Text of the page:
- 27 April 2018
- Posted by: Eva Galaz
- Category: Uncategorized
The scientific literature states that physical exercise is capable of inducing profound changes in the activity of the neuroendocrine and metabolic system.
The first mechanism that is established in response to a training stimulus is the activation of the adrenal medulla and the posterior lobe of the pituitary gland. In this phase, defined autonomous, there is the release of catecholamines, adrenaline, noradrenaline and vasopressin (ADH). This phase is caused by the activation of the sympathetic nervous system and takes place in a few seconds. In a slower way, instead, the adenohypophyseal hormonal response is achieved, which is then framed in a subsequent defined metabolic phase.
The studies carried out on brain activity have shown that the marathon runners, practicing a long distance running activity, can undergo functional brain changes. In these subjects it has been seen that nerve impulses of transmission of the visual system are faster than sedentary subjects. This statement was made possible thanks to the application of the “evoked visual response test” (VER-test). The VER-test shows that in the marathon runners, when resting, the electrical impulses reach the occipital area about 15 thousandths of a second before that in the control subjects. But not all nerve impulses increase, in fact the marathon runners present an extraordinarily slow pulse activity of the medulla oblongata, that is the part of the brain that controls the autonomous functions (heartbeat, breath, vasodilatation).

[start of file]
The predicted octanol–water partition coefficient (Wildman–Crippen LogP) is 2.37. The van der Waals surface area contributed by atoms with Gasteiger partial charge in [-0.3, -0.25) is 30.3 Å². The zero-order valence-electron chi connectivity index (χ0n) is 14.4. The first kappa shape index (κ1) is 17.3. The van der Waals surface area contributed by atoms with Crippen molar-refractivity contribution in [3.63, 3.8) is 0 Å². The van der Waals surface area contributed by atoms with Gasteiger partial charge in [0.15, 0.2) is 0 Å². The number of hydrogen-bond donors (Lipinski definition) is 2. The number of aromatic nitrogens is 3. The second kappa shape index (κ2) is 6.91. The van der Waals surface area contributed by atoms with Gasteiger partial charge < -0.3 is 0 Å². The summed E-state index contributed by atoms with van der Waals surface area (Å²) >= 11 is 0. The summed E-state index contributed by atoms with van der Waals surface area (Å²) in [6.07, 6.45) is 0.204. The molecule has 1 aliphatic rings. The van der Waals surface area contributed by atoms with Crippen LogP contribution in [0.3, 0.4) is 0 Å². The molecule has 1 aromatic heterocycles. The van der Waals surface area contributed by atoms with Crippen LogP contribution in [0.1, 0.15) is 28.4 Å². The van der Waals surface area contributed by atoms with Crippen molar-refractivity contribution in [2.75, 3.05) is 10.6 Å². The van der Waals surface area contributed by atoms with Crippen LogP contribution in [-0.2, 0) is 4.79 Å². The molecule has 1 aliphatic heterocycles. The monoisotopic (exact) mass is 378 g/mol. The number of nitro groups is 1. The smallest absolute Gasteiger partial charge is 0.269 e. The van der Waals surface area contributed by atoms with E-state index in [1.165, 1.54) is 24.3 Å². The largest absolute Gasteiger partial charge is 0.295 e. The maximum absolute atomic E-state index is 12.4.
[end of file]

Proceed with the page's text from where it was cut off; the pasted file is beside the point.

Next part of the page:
The effects of modified brain activity are also reflected in the plasma levels of some neurormones (catecholamines and endorphins) that change during long distance travel.
In fact, catecholamine levels increase very significantly during a very long stroke. In an experiment performed during the New York marathon it was shown that the levels of adrenaline and noradranaline increased by 300% up to 10 ° km and remained at these levels up to 30 ° km. At the end of the race catecholamine levels reached 600% compared to the starting values (Fortunio, Moretti, 1985). The literature on the subject states that norepinephrine levels rise gradually as labor intensity increases and become disproportionately high for very intense exercises, while adrenaline rises considerably during heavy exercises. The training of a marathon runner induces a series of variations that make the athlete less excitable as a result of physical effort and therefore more suitable for performance.
The marathon runner is also characterized by the presence of high levels of beta-endorphins, ie an endogenous opioid involved in the mechanisms regulating pain behavior and control. Among the effects on behavior we remember the direct influence on the mood and on the sleep / wake mechanism. In particular, the marathon runners are defined as “obliged runners”, when they have a fairly common personality, ie they manage to dominate the sense of hunger, endure physical fatigue and pain, refuse to be sick and have a tendency to instability emotional. This leads them, in case of interruption of training for reasons independent from them, to what has been defined by American scholars as the “exercise deprivation syndrome”. In fact, the marathoner, in these situations, shows strong changes in mood and has a tendency towards depression. Probably the elevated levels of this hormone are a biochemical basis that can explain the slowing of the activity of the medulla oblongata that involves a greater control and a reduction of the respiratory and circulatory frequency and of the mechanism of vasodilation.